Swiss authorities doled out as much as CHF70.3 million ($72 million) in emergency shelter, food, clothes and basic medical care to asylum seekers last year – primarily to those with little hope of receiving official refugee status.
However, the 10,033 total beneficiaries still represented a 6% drop from 2014.
In Switzerland, asylum seekers can get papers only if they face persecution or imprisonment in their country of origin for reasons of race, religion or nationality, or because of their political views.
Most of those who arrive in Switzerland do not meet these criteria because authorities determine that they are migrants, or economic refugees. These rejected asylum seekers are known as “sans papiers” (without papers).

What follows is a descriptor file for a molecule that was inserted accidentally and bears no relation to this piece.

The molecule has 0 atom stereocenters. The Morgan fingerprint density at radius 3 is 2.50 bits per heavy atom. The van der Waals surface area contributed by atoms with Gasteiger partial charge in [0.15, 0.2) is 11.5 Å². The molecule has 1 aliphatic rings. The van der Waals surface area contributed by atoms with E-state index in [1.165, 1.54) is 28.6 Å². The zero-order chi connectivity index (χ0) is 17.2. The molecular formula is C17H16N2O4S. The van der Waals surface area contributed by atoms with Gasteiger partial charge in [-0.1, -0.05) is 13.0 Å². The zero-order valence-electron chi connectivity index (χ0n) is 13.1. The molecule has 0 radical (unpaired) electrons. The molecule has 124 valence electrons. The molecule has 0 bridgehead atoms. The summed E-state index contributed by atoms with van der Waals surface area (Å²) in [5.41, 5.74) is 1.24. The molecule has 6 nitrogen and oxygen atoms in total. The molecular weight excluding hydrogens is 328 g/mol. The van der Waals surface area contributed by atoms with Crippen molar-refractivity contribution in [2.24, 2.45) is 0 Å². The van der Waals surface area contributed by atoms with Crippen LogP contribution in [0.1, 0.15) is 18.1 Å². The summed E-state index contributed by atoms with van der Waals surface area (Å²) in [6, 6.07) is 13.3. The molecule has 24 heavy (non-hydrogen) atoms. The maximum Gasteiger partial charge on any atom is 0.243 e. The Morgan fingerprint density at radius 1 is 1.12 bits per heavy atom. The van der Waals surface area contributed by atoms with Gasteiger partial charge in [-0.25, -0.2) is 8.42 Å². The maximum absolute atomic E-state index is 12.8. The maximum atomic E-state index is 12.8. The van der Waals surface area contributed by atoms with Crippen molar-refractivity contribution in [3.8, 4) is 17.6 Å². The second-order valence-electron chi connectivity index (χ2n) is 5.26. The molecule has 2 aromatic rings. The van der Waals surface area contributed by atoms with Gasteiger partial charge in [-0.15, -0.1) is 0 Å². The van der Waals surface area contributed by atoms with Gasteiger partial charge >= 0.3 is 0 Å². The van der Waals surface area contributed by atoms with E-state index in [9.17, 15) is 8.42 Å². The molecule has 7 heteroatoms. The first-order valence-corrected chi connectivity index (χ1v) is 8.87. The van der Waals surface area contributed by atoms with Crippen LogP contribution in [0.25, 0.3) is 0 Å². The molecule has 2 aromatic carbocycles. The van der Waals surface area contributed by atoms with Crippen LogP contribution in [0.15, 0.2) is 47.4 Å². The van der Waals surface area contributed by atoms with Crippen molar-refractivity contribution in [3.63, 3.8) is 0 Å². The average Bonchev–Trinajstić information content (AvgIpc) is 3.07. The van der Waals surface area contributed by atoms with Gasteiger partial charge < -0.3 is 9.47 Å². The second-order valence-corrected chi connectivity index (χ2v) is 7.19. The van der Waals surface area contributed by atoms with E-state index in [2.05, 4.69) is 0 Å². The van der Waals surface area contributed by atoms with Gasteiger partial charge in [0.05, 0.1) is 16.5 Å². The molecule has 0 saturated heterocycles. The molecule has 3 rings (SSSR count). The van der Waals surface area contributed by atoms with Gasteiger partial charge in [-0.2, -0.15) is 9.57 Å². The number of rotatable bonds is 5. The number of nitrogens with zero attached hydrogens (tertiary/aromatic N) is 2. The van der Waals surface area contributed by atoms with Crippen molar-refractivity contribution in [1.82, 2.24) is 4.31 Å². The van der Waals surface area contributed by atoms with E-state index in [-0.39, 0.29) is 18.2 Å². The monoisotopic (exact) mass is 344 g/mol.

A new pilot centre in Zurich, which is helping to accelerate the approval process, has also had “positive effects on the emergency aid”, the State Secretariat for Migration reported on Thursday.
“Asylum seekers whose applications were considered under the accelerated procedures needed emergency help far less often and for shorter periods of time than those whose applications went through the ordinary procedure,” the agency said.
People applying for asylum from countries with fewer protections for their rights, particularly Algeria, Kosovo, Morocco, Nigeria, Serbia and Tunisia, asked for less emergency aid in 2015 than a year earlier, it said. Conversely, the amount of requested aid rose for Afghan, Ethiopian and Eritrean applicants.